Metro Corrections closes overflow jail space as hundreds of state inmates relocated
The Kentucky Department of Corrections has moved more than 300 state inmates out of Louisville Metro Corrections over the past few weeks in an effort to provide relief for the jail's overcrowding problem.
LOUISVILLE, Ky. (WDRB) -- The Kentucky Department of Corrections has moved more than 300 state inmates out of Louisville Metro Corrections over the past few weeks in an effort to provide relief for the jail's overcrowding problem.
As a result, according to a news release from Louisville Metro Corrections, Director Mark Bolton announced on Tuesday that the overflow jail space above the Louisville Metro Police Department headquarters has been closed.
The overflow space had remained open almost continuously since May 2016, the jail says. However, Bolton warned that it is inevitable that the overflow jail space will be reopened.
"I am aware that there will be an ebb and flow of this jail's inmate population," Bolton said in a statement. "I have no control over who is committed to jail or who is released from jail. What I do have control over is how I use inmate living space in this jail. I will continue to exercise sound correctional judgment to operate this jail for the safety and security of staff and inmates; and I will continue to work with criminal justice partners to find creative solutions to smartly address overcrowding. Safety and security is the primary goal of the men and women of Metro Corrections."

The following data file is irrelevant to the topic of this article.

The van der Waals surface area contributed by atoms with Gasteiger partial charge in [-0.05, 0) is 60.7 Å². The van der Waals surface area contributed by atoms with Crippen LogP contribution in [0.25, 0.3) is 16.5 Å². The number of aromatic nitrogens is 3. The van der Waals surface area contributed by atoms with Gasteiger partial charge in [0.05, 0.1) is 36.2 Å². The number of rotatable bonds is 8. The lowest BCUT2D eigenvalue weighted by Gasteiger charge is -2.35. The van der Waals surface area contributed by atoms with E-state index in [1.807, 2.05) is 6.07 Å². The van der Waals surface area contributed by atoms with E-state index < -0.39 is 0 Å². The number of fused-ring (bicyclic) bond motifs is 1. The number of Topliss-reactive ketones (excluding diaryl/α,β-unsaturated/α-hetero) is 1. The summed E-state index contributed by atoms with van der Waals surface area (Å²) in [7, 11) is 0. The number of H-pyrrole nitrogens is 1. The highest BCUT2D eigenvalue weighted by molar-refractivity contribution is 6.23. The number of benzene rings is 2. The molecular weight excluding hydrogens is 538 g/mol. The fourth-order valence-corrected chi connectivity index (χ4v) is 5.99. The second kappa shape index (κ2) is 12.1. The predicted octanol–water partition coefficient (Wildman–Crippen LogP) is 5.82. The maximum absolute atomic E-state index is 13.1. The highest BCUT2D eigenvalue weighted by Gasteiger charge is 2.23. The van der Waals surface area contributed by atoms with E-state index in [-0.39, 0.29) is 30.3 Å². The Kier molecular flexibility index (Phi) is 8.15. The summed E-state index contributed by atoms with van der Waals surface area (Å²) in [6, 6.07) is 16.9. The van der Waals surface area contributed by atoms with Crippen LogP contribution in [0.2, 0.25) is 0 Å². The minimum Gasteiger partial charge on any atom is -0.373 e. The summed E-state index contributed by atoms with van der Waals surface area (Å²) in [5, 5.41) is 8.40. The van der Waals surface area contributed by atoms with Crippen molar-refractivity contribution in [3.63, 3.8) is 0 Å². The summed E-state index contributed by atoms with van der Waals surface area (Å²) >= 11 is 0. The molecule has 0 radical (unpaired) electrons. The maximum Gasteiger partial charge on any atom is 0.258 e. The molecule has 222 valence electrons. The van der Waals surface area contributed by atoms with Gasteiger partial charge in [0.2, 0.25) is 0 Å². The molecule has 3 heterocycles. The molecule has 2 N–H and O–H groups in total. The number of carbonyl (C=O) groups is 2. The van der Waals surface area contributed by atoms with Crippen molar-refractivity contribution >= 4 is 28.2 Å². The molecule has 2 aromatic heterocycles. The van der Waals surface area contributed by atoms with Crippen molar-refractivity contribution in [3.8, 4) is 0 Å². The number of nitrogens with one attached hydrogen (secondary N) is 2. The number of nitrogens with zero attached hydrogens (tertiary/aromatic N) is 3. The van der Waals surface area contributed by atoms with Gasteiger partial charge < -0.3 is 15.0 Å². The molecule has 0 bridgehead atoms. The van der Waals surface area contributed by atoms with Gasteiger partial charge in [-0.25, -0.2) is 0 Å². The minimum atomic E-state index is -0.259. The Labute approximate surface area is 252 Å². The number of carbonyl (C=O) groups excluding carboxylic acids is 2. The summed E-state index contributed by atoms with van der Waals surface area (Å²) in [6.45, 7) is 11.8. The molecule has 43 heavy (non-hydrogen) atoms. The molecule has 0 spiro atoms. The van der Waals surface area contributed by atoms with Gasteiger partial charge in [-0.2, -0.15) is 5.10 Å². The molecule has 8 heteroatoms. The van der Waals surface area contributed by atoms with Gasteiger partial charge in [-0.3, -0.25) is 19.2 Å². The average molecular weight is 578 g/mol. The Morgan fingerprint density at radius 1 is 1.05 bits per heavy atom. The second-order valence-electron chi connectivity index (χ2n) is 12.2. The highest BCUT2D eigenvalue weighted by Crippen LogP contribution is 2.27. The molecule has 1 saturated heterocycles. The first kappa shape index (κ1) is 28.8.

Metro Councilman David James, the chair of the public safety committee, says the jail at LMPD has outlived its use.
"I cringe every time I hear we have to open that up to put prisoners over there," James said.
Late last year, Bolton admitted that use of the overflow space creates headaches for officers working in LMPD headquarters.
"Every time we open up H3, it creates problems over there for the police because we are using systems, plumbing and infrastructure that's old," Bolton said.
James says consolidating the jails and increasing capacity needs to be addressed right away.
"We in Jefferson County are gonna have to decide how we're gonna deal with jail crowding," he said.
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